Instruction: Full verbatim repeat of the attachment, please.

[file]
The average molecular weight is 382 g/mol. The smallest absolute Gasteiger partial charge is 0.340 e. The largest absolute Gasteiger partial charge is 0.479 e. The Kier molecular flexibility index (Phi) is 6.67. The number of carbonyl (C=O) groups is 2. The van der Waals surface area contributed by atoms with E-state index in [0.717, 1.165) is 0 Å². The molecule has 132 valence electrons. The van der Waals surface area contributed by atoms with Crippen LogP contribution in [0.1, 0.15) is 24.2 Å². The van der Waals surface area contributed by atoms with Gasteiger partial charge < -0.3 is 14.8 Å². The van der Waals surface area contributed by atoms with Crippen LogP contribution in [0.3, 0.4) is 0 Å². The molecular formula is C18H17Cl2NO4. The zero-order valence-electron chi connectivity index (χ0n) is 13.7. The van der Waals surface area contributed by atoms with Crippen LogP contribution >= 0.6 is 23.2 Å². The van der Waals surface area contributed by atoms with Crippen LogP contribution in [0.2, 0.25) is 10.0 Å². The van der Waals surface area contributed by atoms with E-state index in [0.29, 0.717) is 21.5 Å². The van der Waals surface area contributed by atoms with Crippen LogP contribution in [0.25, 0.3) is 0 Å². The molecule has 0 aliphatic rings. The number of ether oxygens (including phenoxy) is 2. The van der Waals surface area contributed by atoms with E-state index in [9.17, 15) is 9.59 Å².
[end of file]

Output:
The average molecular weight is 382 g/mol. The smallest absolute Gasteiger partial charge is 0.340 e. The largest absolute Gasteiger partial charge is 0.479 e. The Kier molecular flexibility index (Phi) is 6.67. The number of carbonyl (C=O) groups is 2. The van der Waals surface area contributed by atoms with E-state index in [0.717, 1.165) is 0 Å². The molecule has 132 valence electrons. The van der Waals surface area contributed by atoms with Crippen LogP contribution in [0.1, 0.15) is 24.2 Å². The van der Waals surface area contributed by atoms with Gasteiger partial charge < -0.3 is 14.8 Å². The van der Waals surface area contributed by atoms with Crippen LogP contribution in [0.3, 0.4) is 0 Å². The molecular formula is C18H17Cl2NO4. The zero-order valence-electron chi connectivity index (χ0n) is 13.7. The van der Waals surface area contributed by atoms with Crippen LogP contribution >= 0.6 is 23.2 Å². The van der Waals surface area contributed by atoms with Crippen LogP contribution in [0.2, 0.25) is 10.0 Å². The van der Waals surface area contributed by atoms with E-state index in [0.29, 0.717) is 21.5 Å². The van der Waals surface area contributed by atoms with Crippen LogP contribution in [0.25, 0.3) is 0 Å². The molecule has 0 aliphatic rings. The number of ether oxygens (including phenoxy) is 2. The van der Waals surface area contributed by atoms with E-state index in [9.17, 15) is 9.59 Å².